Definitions for prospectˈprɒs pɛkt

This page provides all possible meanings and translations of the word prospect

Random House Webster's College Dictionary

pros•pect*ˈprɒs pɛkt(n.)

  1. Usu., prospects. an apparent probability of advancement, success, profit, etc. the outlook for the future:

    good business prospects.

  2. anticipation; expectation; a looking forward.

  3. something in view as a source of profit.

  4. a potential or likely customer, client, candidate, etc.

  5. a view, esp. of scenery; scene.

  6. outlook or view over a region or in a particular direction.

  7. a mental view or survey, as of a subject.

  8. Mining. a place giving indication of a mineral deposit. a sample of earth, gravel, etc., to be tested for the presence of such deposit. the mineral yielded by such a test. a mine working or excavation undertaken in a search for ore.

    Category: Mining

  9. (v.t.)to search or explore (a region), as for gold.

    Category: Mining

  10. to work (a mine or claim) experimentally in order to test its value.

    Category: Mining

  11. (v.i.)to search or explore a region for gold or the like.

    Category: Mining

Idioms for prospect:

  1. in prospect,expected; in view:

    no other alternative in prospect.

    Category: Idiom

* Syn: See view.

Origin of prospect:

1400–50; late ME prospecte < L prōspectus outlook, view. See prospectus

pros•pec•torˈprɒs pɛk tər, prəˈspɛk-(n.)

Princeton's WordNet

  1. prospect, chance(noun)

    the possibility of future success

    "his prospects as a writer are excellent"

  2. expectation, outlook, prospect(noun)

    belief about (or mental picture of) the future

  3. candidate, prospect(noun)

    someone who is considered for something (for an office or prize or honor etc.)

  4. view, aspect, prospect, scene, vista, panorama(noun)

    the visual percept of a region

    "the most desirable feature of the park are the beautiful views"

  5. prognosis, prospect, medical prognosis(verb)

    a prediction of the course of a disease

  6. prospect(verb)

    search for something desirable

    "prospect a job"

  7. prospect(verb)

    explore for useful or valuable things or substances, such as minerals

Kernerman English Learner's Dictionary

  1. prospectˈprɒs pɛkt

    the chances of success

    The company's prospects are good.; sb's employment/job prospects

  2. prospectˈprɒs pɛkt

    a new and talented player in a sport

    excitement over the team's newest prospects


  1. prospect(Noun)

    The potential things that may come to pass, often favorable.

  2. prospect(Noun)

    A hope; a hopeful.

  3. prospect(Noun)

    Any player whose rights are owned by a top-level professional team, but who has yet to play a game for said team.

  4. prospect(Noun)

    The facade of an organ.

  5. prospect(Verb)

    To search, as for gold.

  6. Origin: prospectus, past participle of prospicere, to look forward, from pro, before, forward + specere, spicere, to look, to see

Webster Dictionary

  1. Prospect

    that which is embraced by eye in vision; the region which the eye overlooks at one time; view; scene; outlook

  2. Prospect

    especially, a picturesque or widely extended view; a landscape; hence, a sketch of a landscape

  3. Prospect

    a position affording a fine view; a lookout

  4. Prospect

    relative position of the front of a building or other structure; face; relative aspect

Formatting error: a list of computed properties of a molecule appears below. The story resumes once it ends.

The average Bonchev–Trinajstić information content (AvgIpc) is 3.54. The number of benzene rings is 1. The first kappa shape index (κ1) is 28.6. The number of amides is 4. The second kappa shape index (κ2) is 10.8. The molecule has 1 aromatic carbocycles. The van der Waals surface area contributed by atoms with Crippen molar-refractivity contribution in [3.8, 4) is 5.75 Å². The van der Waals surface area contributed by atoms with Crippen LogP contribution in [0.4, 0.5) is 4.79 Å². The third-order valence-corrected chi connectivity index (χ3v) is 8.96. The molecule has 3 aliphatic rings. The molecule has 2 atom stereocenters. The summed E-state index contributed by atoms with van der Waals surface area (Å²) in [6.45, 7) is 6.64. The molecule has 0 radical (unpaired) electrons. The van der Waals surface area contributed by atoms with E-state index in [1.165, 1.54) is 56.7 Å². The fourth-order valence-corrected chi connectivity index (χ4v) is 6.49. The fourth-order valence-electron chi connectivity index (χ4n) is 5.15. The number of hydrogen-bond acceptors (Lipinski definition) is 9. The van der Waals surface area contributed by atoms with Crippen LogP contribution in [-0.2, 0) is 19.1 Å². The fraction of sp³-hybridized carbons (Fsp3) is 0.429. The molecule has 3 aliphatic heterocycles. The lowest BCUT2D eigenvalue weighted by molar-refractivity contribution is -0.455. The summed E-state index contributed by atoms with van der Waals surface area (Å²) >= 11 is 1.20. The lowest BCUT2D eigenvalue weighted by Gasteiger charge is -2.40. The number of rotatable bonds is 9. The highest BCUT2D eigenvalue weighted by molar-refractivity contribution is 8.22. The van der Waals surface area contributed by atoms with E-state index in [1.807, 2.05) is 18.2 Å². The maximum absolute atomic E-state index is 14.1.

5. Prospect

    the act of looking forward; foresight; anticipation; as, a prospect of the future state

  6. Prospect

    that which is hoped for; ground for hope or expectation; expectation; probable result; as, the prospect of success

  7. Prospect(verb)

    to look over; to explore or examine for something; as, to prospect a district for gold

  8. Prospect(verb)

    to make a search; to seek; to explore, as for mines or the like; as, to prospect for gold


  1. Prospect

    Prospect is a monthly British general interest magazine, specialising in politics, economics and current affairs. Frequent topics include British, European, and US politics, social issues, art, literature, cinema, science, the media, history, philosophy, and psychology. It features a mixture of lengthy analytic articles, first-person reportage, one-page columns, and shorter, quirkier items. Notable features of the magazine include head-to-head debates between two writers with opposing views on a subject; roundtable discussions, in which a series of experts with varying views on a given topic meet for a discussion, an edited transcript of which is published in the magazine; and interviews with major political and cultural figures. Prospect has also attempted to revitalise the art of the short story in Britain, by publishing new fiction in every issue, and by organising and sponsoring the National Short Story prize, the biggest award in the world for a single story, which launched in 2004. The first award, of £15,000, went to James Lasdun in May 2005. The magazine prizes independence over ideology and its articles and authors span the political spectrum. In recent years the magazine's founding editor, David Goodhart, has stirred controversy with a series of articles arguing that the increasing diversity of the United Kingdom may weaken the bonds of solidarity on which the welfare state depends. The debate fed into the broader discussions of "Britishness" that have become increasingly common in the public sphere.

British National Corpus

  1. Spoken Corpus Frequency

    Rank popularity for the word 'prospect' in Spoken Corpus Frequency: #3115

  2. Nouns Frequency

    Rank popularity for the word 'prospect' in Nouns Frequency: #864

Translations for prospect

Kernerman English Multilingual Dictionary


an outlook for the future; a view of what one may expect to happen

He didn't like the prospect of going abroad; a job with good prospects.

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